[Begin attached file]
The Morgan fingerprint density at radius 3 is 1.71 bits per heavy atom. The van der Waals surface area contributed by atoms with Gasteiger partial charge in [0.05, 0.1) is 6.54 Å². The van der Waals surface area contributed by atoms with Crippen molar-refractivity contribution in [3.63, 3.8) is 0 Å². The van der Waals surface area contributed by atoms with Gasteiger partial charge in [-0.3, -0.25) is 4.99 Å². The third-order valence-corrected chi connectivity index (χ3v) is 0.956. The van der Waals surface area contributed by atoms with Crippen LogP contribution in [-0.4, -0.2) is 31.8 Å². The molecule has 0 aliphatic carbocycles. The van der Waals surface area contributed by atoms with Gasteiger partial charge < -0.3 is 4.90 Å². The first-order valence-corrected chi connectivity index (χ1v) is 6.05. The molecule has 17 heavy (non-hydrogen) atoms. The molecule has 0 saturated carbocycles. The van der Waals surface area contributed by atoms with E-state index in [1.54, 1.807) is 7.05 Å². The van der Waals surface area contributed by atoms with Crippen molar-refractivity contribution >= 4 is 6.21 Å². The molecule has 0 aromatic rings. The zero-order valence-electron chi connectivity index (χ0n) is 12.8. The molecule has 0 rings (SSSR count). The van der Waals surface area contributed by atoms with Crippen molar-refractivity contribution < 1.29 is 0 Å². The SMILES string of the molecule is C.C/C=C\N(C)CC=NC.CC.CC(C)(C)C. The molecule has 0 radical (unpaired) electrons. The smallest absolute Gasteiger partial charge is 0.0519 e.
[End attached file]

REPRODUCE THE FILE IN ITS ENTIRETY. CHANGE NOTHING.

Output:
The Morgan fingerprint density at radius 3 is 1.71 bits per heavy atom. The van der Waals surface area contributed by atoms with Gasteiger partial charge in [0.05, 0.1) is 6.54 Å². The van der Waals surface area contributed by atoms with Crippen molar-refractivity contribution in [3.63, 3.8) is 0 Å². The van der Waals surface area contributed by atoms with Gasteiger partial charge in [-0.3, -0.25) is 4.99 Å². The third-order valence-corrected chi connectivity index (χ3v) is 0.956. The van der Waals surface area contributed by atoms with Crippen LogP contribution in [-0.4, -0.2) is 31.8 Å². The molecule has 0 aliphatic carbocycles. The van der Waals surface area contributed by atoms with Gasteiger partial charge < -0.3 is 4.90 Å². The first-order valence-corrected chi connectivity index (χ1v) is 6.05. The molecule has 17 heavy (non-hydrogen) atoms. The molecule has 0 saturated carbocycles. The van der Waals surface area contributed by atoms with E-state index in [1.54, 1.807) is 7.05 Å². The van der Waals surface area contributed by atoms with Crippen molar-refractivity contribution >= 4 is 6.21 Å². The molecule has 0 aromatic rings. The zero-order valence-electron chi connectivity index (χ0n) is 12.8. The molecule has 0 rings (SSSR count). The van der Waals surface area contributed by atoms with Crippen molar-refractivity contribution < 1.29 is 0 Å². The SMILES string of the molecule is C.C/C=C\N(C)CC=NC.CC.CC(C)(C)C. The molecule has 0 radical (unpaired) electrons. The smallest absolute Gasteiger partial charge is 0.0519 e.